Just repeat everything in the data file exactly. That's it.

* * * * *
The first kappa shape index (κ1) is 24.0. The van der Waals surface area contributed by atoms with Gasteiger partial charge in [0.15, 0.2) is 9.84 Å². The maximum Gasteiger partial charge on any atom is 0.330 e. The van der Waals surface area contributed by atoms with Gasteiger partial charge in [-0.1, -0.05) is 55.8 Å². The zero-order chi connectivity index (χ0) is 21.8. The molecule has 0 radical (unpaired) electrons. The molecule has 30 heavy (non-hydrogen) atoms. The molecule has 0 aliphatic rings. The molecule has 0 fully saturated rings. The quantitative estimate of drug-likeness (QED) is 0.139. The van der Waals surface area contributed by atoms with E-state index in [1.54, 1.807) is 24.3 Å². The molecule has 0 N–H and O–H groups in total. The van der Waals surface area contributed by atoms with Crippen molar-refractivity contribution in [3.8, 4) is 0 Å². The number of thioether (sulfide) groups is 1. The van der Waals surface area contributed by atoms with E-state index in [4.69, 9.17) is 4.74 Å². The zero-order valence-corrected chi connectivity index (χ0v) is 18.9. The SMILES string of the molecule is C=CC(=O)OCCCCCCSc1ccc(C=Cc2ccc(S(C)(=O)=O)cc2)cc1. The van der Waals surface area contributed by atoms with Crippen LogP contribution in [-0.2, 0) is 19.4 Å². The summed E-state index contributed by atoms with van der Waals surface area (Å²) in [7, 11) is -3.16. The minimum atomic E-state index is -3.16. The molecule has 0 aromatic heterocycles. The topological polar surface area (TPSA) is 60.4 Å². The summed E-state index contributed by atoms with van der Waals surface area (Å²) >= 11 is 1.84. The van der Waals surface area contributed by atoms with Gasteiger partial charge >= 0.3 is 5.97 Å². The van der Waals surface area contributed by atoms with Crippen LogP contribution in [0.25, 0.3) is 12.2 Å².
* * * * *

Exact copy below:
The first kappa shape index (κ1) is 24.0. The van der Waals surface area contributed by atoms with Gasteiger partial charge in [0.15, 0.2) is 9.84 Å². The maximum Gasteiger partial charge on any atom is 0.330 e. The van der Waals surface area contributed by atoms with Gasteiger partial charge in [-0.1, -0.05) is 55.8 Å². The zero-order chi connectivity index (χ0) is 21.8. The molecule has 0 radical (unpaired) electrons. The molecule has 30 heavy (non-hydrogen) atoms. The molecule has 0 aliphatic rings. The molecule has 0 fully saturated rings. The quantitative estimate of drug-likeness (QED) is 0.139. The van der Waals surface area contributed by atoms with E-state index in [1.54, 1.807) is 24.3 Å². The molecule has 0 N–H and O–H groups in total. The van der Waals surface area contributed by atoms with Crippen molar-refractivity contribution in [3.8, 4) is 0 Å². The number of thioether (sulfide) groups is 1. The van der Waals surface area contributed by atoms with E-state index in [4.69, 9.17) is 4.74 Å². The zero-order valence-corrected chi connectivity index (χ0v) is 18.9. The SMILES string of the molecule is C=CC(=O)OCCCCCCSc1ccc(C=Cc2ccc(S(C)(=O)=O)cc2)cc1. The van der Waals surface area contributed by atoms with Crippen LogP contribution in [-0.2, 0) is 19.4 Å². The summed E-state index contributed by atoms with van der Waals surface area (Å²) in [7, 11) is -3.16. The minimum atomic E-state index is -3.16. The molecule has 0 aromatic heterocycles. The topological polar surface area (TPSA) is 60.4 Å². The summed E-state index contributed by atoms with van der Waals surface area (Å²) >= 11 is 1.84. The van der Waals surface area contributed by atoms with Gasteiger partial charge >= 0.3 is 5.97 Å². The van der Waals surface area contributed by atoms with Crippen LogP contribution in [0.25, 0.3) is 12.2 Å².